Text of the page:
Imagine if you will, a world where all but a few people are colour blind. A small percentage, say 2–3% can see normal colours and a further few percentage have limited colour vision, for instance they may be red-green colour blind or see only washed-out colours. What would such a world be like? Well, we can make some assumptions. There would be a different attitude to lighting, for example. Where there is insufficient light our colour vision diminishes and we find it difficult to distinguish colours in dark places. Where there is no colour vision this would not be a factor. Also, we could assume that there would be many words for different shades of gray. In the same way as Inuit people have many different words for snow, our colour blind people would have words to describe shades of gray, far more than just light gray or dark gray.
In such a world the people who can see in colour would find life very difficult. Objects with different colours may appear to be the same shade of gray to a colour-blind person but would be very different to someone with colour vision. Such people may be labeled as handicapped in some way. They may be identified in having a particular disability, similar to how we describe autistic children. In this world there would obviously be no words for colour and a person who can see in colour would not be able to identify or label any of the colours they see. Two people with colour vision may become aware that they do not see the world as others do, but it would be difficult for them to form a language of colours with which they could communicate. Even if they could, no one else would be able to understand it. Twins who are in close proximity may achieve this, and twins sometimes do have a private language that no one else understands.
Where there is no colour vision there would be a cacophony of colours. A room may be painted with drab or bright colours, mixtures of colours that clash and would appear to be one harmonious shade to a colour-blind person. Colours effect mood and living in constant drabness would have an effect on colour seeing people.
Colour seeing people however would have some advantages. For example they may be able to differentiate certain plants that appear the same to colour blind people. Such a practitioner may be able to identify illnesses and problems by seeing the colour of someone’s blood or mucus. They may be able to tell water that is poisonous from harmless water by its colour. In such a world these people may have a kind of mystical status. Their understanding is not communicable to anyone and it cannot be tested with any known instruments. However, those who have trained themselves sufficiently will be proved to be correct more often than not. There is no guarantee that two people with full colour vision will agree, though. With no words to describe colours the practitioner may look at green phlegm and simply say “I’ve seen this before and its cause is such-and-such”. Even another colour-seeing person may not draw the same conclusion. To compound the problem there are people who have only limited colour vision. To them red and green objects may appear to be the same and to add to the confusion are the pretenders, intentional or otherwise; those who think they have this mystical property but don’t. Such people may have wide credibility through being able to write well and make profound statements, and they may well believe they have this ability. Such people may even become arbiters of who has this power — and who can prove them wrong?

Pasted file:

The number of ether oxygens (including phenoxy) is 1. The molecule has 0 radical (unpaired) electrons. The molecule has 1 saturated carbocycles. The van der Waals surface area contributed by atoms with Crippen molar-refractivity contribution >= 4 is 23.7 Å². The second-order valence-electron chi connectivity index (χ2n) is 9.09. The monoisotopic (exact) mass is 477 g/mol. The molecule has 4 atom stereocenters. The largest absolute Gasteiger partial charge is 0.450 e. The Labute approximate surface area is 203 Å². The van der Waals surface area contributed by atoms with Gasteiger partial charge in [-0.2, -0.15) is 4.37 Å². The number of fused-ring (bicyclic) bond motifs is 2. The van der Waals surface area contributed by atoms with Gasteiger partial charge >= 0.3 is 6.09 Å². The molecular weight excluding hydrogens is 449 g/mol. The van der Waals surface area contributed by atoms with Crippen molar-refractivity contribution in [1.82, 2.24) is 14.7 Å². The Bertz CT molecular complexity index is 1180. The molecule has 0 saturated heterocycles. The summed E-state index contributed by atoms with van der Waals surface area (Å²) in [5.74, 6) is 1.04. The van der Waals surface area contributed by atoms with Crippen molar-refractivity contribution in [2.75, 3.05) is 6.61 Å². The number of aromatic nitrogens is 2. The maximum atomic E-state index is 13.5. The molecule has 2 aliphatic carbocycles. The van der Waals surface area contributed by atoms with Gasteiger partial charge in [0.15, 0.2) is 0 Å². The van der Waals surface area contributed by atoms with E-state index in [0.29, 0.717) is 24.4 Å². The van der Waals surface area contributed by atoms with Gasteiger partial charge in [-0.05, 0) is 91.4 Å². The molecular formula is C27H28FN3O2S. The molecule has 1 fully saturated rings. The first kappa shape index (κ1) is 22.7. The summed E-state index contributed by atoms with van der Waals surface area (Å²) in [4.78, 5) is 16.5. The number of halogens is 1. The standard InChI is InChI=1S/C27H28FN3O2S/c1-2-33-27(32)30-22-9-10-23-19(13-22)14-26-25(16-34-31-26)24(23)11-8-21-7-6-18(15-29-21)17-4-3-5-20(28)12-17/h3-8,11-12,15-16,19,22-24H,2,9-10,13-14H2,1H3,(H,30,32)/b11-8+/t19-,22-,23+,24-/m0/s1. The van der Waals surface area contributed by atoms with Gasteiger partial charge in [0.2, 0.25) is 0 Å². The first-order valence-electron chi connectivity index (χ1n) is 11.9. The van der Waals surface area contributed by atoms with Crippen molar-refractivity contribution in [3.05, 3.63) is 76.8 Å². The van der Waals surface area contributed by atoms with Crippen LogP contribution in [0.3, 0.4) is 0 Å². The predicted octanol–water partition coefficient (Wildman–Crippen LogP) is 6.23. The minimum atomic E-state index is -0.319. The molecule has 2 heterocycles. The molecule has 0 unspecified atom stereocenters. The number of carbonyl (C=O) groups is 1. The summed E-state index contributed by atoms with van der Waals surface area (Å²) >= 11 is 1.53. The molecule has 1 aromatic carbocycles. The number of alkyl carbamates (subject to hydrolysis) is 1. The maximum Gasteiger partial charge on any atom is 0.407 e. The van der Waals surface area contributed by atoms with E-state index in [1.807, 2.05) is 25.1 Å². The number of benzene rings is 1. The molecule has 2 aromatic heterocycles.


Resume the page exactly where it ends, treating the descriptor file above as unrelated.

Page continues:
Some scientists who don’t dismiss this ‘mumbo-jumbo’ out of hand may wish to test people who claim to have this ability. For instance, they collect a group of people who claim to have it. Whether they have it or not the scientist has no way of knowing, even if he himself has colour vision. So how will he test? He could ask the people themselves what it is he should look for, but he may be told that he should look for an ‘entity’, a ‘strange eminence’ or other such hogwash. He may discover that when light has a different wavelength people report the ‘eminence’ as changing but this is assuming that a scientist in such a world would even be aware that visible light can have different wavelengths, and that he has the equipment to test it. It also assumes that there are no pretenders in the studied group or at least not enough to throw the statistics, and even then he would be very lucky to get a correlation. He may take samples of water, some polluted and some clean and test the practitioners with this, but then he is not testing colour vision. Some people with colour vision may not have the training to recognise polluted water by its colour, and some people with no colour vision may know other signs to look for.
Even in our predominantly colour-seeing world, colour blind people are usually unaware of their deficiency until it is proved to them by using specially devised colour blindness tests.
Of course, all this does not mean there is no such thing as colour. Colour blind people are not aware of a deficiency in their perception of the world, any more than people are aware of the ‘blind spot’ in their vision behind them. Similarly, people who have no intuitive ability are not aware of a deficiency in their view of the world and sceptics, who are unable to countenance the possibility of intuitive or paranormal abilities, justify their views by pointing out the inability of tests to prove their existence. In this regard they are like the colour blind in a world mainly populated by the colour blind
By Philip Braham on .